Fixed income: Bond bubble blues

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Demand pressure weighs on fixed-income market.

Fixed-income investors enjoyed a great run in 2012 – and given that those returns were driven almost entirely by central bank policies that are unlikely to change, they must be feeling pretty happy about 2013 as well.

Since the markets collapsed in 2007, around $10 trillion of central bank liquidity has been pumped into the global financial system and there have been more than 450 interest rate cuts around the world. Despite this, we can expect more of the same.

However, investors still merrily piling into bond funds should have pause for thought. Between 2006 and 2012, yield on the aggregate fixed-income index has fallen from 534 basis points to 170bp and duration is now approaching all-time highs. Indeed, volatility in 10-year US treasuries is now higher than in equities.

As Rick Rieder, chief investment officer of fixed income at BlackRock, pointed out in December, this extension of duration creates the illusion of safety. With a current duration of 20 years, it takes only a 15bp increase in 30-year rates to wipe out an entire annual yield. This could trigger losses at a lot of those investors that have piled into the bond markets of late.

Investors spent much of 2012 worrying about whether they were in a credit bubble and will probably spend the beginning of 2013 doing the same thing. There might not be an excess of supply in credit but there certainly is an excess of demand.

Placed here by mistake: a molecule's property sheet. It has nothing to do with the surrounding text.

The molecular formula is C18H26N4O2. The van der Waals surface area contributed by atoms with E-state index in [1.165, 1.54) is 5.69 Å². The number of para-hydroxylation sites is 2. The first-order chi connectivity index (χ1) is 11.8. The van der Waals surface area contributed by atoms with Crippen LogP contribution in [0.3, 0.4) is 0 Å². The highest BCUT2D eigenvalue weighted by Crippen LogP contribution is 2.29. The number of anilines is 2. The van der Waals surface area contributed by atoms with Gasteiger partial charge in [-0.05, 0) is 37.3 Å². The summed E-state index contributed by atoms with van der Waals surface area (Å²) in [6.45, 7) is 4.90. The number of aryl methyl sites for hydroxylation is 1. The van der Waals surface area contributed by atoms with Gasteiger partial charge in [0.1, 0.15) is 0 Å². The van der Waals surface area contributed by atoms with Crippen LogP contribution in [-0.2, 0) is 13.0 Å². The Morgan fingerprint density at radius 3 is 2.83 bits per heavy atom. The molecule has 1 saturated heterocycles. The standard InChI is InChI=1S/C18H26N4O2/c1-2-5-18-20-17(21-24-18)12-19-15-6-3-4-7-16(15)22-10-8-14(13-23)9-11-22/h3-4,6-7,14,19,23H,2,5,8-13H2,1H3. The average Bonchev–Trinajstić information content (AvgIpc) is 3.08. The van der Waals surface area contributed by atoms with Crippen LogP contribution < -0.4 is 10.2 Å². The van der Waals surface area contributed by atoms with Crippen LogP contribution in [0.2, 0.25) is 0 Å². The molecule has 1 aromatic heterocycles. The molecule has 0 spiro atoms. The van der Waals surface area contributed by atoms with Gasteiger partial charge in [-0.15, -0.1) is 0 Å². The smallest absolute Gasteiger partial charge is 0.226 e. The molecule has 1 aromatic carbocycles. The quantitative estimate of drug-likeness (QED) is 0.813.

Some argue that bubble conditions are not present, as there has not been a frenzy of re-leveraging. But given the volumes of cash on corporate balance sheets that they stubbornly refuse to invest in growth, that is hardly a surprise. So the key question is: what will it take to trigger investors to move out of bonds and back into equities again?

Although not enjoying the noisy boom that there was in credit, the equity market was no laggard last year. The S&P500 was up 13%, the DAX up 27% and the Euro Stoxx up 11%.

Central bank actions during the past year have bought the markets time, and the threat of inflation still appears some years away. After years of policy easing, low real rates and deleveraging, the fixed-income markets will continue to shrink unless growth returns, and the demand-supply imbalance in the market will persist.

Against this backdrop, the pendulum of sentiment might begin to swing the equity market’s way this year.